Victoria Cross winner honoured on centenary anniversary of bravery in battle

Date: 
Thu, 15/09/2016

Westminster City Council has unveiled a special memorial outside the Ministry of Defence in memory of the “Tally-Ho” Victoria Cross recipient Brigadier General John Vaughan Campbell, 100 years to the day after he won the award for conspicuous bravery.

In a ceremony at Victoria Embankment Gardens, attended by senior British Army officers, soldiers from his regiment and his descendants, the officer – who was born in Westminster - was remembered for his gallantry and service during the Great War with a special paving stone.

As an acting Lieutenant Colonel commanding the 3rd Battalion Coldstream Guards in 1916, Campbell fought in the Battle of the Somme. On 15 September 1916 he took personal command of the 3rd line of guardsmen at Ginchy, France after the first 2 waves of his battalion were shot down by machine gun and rifle fire.

He rallied his men by blowing a hunting horn and shouting the traditional hunting cry of “Tally-Ho”, by which he also earned his nickname.

His VC citation states that he then led the charge against enemy machine gun positions, capturing the guns and killing the personnel. Later in the day after consultation with other unit commanders he again rallied the survivors of this battalion and at a critical moment led them through a very hostile fire barrage against the objective. He was one of the first to enter the enemy trench.

The Lord Mayor of the City of Westminster, Cllr Steve Summers unveiled the commemorative stone alongside a member of the Campbell family. The stone was then blessed by the current chaplain to the 1st Battalion Coldstream Guards, Reverend J. W. Caldwell. The hunting horn that Campbell blew in battle was on display and the Band of the Coldstream Guards played the National Anthem.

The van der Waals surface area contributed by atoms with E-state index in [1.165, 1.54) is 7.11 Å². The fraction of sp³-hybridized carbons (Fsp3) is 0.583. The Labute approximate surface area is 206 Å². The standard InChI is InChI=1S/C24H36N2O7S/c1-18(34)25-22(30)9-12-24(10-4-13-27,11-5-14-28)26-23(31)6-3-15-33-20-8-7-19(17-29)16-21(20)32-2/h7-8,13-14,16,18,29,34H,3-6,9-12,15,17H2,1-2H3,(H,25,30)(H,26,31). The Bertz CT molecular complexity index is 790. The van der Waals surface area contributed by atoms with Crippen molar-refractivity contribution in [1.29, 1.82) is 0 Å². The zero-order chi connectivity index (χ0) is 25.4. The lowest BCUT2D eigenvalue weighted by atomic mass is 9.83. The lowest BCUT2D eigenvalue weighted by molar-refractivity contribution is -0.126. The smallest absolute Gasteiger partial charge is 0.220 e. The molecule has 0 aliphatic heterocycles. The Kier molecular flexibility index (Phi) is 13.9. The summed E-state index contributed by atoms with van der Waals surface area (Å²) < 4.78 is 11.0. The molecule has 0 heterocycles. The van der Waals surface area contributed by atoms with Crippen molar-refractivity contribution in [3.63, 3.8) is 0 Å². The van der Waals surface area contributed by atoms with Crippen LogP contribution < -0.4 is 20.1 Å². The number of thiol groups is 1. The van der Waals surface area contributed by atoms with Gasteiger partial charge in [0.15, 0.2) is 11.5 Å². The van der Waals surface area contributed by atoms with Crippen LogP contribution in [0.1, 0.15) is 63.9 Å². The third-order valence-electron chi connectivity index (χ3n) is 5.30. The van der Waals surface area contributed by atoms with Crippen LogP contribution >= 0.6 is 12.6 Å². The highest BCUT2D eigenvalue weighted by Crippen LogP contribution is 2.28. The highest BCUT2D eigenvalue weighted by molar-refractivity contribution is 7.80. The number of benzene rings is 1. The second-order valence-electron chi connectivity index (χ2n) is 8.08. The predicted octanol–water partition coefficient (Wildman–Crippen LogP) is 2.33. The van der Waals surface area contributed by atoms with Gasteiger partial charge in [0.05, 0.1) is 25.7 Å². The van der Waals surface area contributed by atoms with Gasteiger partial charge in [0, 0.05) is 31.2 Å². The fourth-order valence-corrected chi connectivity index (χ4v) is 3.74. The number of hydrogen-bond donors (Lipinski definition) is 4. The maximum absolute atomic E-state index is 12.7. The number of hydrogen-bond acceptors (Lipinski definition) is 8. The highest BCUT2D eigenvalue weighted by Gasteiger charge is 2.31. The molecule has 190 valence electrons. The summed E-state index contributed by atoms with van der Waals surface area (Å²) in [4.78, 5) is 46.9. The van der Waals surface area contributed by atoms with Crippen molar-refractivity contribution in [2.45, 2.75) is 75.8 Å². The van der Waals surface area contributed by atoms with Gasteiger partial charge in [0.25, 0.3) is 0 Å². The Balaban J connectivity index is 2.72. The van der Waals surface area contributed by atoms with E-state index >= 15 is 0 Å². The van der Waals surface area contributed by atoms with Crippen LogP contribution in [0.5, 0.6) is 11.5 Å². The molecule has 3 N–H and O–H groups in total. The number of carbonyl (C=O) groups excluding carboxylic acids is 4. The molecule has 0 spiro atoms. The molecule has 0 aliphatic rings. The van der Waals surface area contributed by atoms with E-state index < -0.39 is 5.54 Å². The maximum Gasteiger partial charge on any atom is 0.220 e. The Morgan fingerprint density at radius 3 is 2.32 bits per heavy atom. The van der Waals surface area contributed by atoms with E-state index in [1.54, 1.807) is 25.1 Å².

The Lord Mayor Cllr Steve Summers said: “The courage and bravery that John Vaughan Campbell inspired in his soldiers a century ago continues to be felt today. Paving stones like this commemorate extraordinary acts and are a visual reminder of the debt we owe to our Armed Forces in living our daily lives in peace, and with freedom and opportunity. Taking time out of our busy daily lives to commemorate our heroes is an opportunity not only to honour our Armed Forces, but to champion and reflect upon the values on which these awards stand – courage, respect, integrity and pride.”

Cllr Rachael Robathan, Westminster Armed Forces Champion said: “These ceremonies form an important part of our Community Covenant work in supporting and championing our uniformed personnel alongside ensuring that they are able to access our services in the borough as and when required. Commemorations of our heroes such as John Vaughan Campbell enable us to come together as a city in remembrance and gratitude for all that our Armed Forces have done and continue to do to keep us safe. It gives us an opportunity to thank men and women in uniform for their service, and offer our support to their families and the wider military community.”

The Victoria Cross paving stone for John Vaughan Campbell is the 4th of 12 to be unveiled in Westminster.

In total, 628 paving stones will be laid across the country in memory of all those awarded a Victoria Cross throughout the Great War. 


Last updated: 2 November 2016
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